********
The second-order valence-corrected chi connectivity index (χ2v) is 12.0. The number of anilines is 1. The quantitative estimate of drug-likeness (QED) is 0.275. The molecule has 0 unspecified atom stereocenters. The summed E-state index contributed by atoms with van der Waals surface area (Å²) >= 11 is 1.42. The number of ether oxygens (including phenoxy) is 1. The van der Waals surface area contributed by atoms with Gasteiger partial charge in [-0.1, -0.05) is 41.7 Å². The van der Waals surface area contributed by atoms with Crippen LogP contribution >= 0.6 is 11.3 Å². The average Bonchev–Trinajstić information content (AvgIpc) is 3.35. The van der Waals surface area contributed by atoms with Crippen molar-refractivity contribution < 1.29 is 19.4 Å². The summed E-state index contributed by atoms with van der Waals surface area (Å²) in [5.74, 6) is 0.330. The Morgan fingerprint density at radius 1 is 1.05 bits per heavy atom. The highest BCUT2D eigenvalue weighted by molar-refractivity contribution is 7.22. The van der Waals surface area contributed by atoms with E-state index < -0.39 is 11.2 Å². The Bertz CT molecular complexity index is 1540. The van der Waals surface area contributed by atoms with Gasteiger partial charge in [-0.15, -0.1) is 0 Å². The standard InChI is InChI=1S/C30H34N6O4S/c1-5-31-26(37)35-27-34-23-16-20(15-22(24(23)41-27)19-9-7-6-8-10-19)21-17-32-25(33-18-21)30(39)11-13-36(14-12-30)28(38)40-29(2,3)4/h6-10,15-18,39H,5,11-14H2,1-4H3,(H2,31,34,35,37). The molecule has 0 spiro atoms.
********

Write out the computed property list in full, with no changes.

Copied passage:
The second-order valence-corrected chi connectivity index (χ2v) is 12.0. The number of anilines is 1. The quantitative estimate of drug-likeness (QED) is 0.275. The molecule has 0 unspecified atom stereocenters. The summed E-state index contributed by atoms with van der Waals surface area (Å²) >= 11 is 1.42. The number of ether oxygens (including phenoxy) is 1. The van der Waals surface area contributed by atoms with Gasteiger partial charge in [-0.1, -0.05) is 41.7 Å². The van der Waals surface area contributed by atoms with Crippen LogP contribution >= 0.6 is 11.3 Å². The average Bonchev–Trinajstić information content (AvgIpc) is 3.35. The van der Waals surface area contributed by atoms with Crippen molar-refractivity contribution < 1.29 is 19.4 Å². The summed E-state index contributed by atoms with van der Waals surface area (Å²) in [5.74, 6) is 0.330. The Morgan fingerprint density at radius 1 is 1.05 bits per heavy atom. The highest BCUT2D eigenvalue weighted by molar-refractivity contribution is 7.22. The van der Waals surface area contributed by atoms with E-state index < -0.39 is 11.2 Å². The Bertz CT molecular complexity index is 1540. The van der Waals surface area contributed by atoms with Gasteiger partial charge in [-0.15, -0.1) is 0 Å². The standard InChI is InChI=1S/C30H34N6O4S/c1-5-31-26(37)35-27-34-23-16-20(15-22(24(23)41-27)19-9-7-6-8-10-19)21-17-32-25(33-18-21)30(39)11-13-36(14-12-30)28(38)40-29(2,3)4/h6-10,15-18,39H,5,11-14H2,1-4H3,(H2,31,34,35,37). The molecule has 0 spiro atoms.